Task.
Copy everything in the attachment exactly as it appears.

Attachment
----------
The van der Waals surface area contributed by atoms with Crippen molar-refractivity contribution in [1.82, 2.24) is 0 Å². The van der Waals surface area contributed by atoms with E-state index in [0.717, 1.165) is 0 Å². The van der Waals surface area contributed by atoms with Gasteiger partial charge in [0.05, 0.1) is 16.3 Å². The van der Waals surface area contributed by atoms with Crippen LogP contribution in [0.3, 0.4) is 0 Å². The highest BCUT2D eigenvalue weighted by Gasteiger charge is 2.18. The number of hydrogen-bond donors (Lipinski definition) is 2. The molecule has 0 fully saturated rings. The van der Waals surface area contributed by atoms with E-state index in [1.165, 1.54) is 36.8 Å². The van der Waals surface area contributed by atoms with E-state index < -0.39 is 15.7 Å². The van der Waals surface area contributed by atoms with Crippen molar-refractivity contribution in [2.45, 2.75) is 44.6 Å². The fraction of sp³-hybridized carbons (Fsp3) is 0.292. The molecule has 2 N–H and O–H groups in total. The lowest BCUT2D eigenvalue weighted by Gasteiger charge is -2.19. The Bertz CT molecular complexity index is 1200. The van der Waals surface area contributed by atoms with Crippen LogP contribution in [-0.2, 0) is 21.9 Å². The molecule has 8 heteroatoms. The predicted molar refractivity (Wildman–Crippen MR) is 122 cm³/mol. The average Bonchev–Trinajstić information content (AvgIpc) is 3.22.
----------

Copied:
The van der Waals surface area contributed by atoms with Crippen molar-refractivity contribution in [1.82, 2.24) is 0 Å². The van der Waals surface area contributed by atoms with E-state index in [0.717, 1.165) is 0 Å². The van der Waals surface area contributed by atoms with Gasteiger partial charge in [0.05, 0.1) is 16.3 Å². The van der Waals surface area contributed by atoms with Crippen LogP contribution in [0.3, 0.4) is 0 Å². The highest BCUT2D eigenvalue weighted by Gasteiger charge is 2.18. The number of hydrogen-bond donors (Lipinski definition) is 2. The molecule has 0 fully saturated rings. The van der Waals surface area contributed by atoms with E-state index in [1.165, 1.54) is 36.8 Å². The van der Waals surface area contributed by atoms with E-state index < -0.39 is 15.7 Å². The van der Waals surface area contributed by atoms with Crippen molar-refractivity contribution in [2.45, 2.75) is 44.6 Å². The fraction of sp³-hybridized carbons (Fsp3) is 0.292. The molecule has 2 N–H and O–H groups in total. The lowest BCUT2D eigenvalue weighted by Gasteiger charge is -2.19. The Bertz CT molecular complexity index is 1200. The van der Waals surface area contributed by atoms with Crippen LogP contribution in [-0.2, 0) is 21.9 Å². The molecule has 8 heteroatoms. The predicted molar refractivity (Wildman–Crippen MR) is 122 cm³/mol. The average Bonchev–Trinajstić information content (AvgIpc) is 3.22.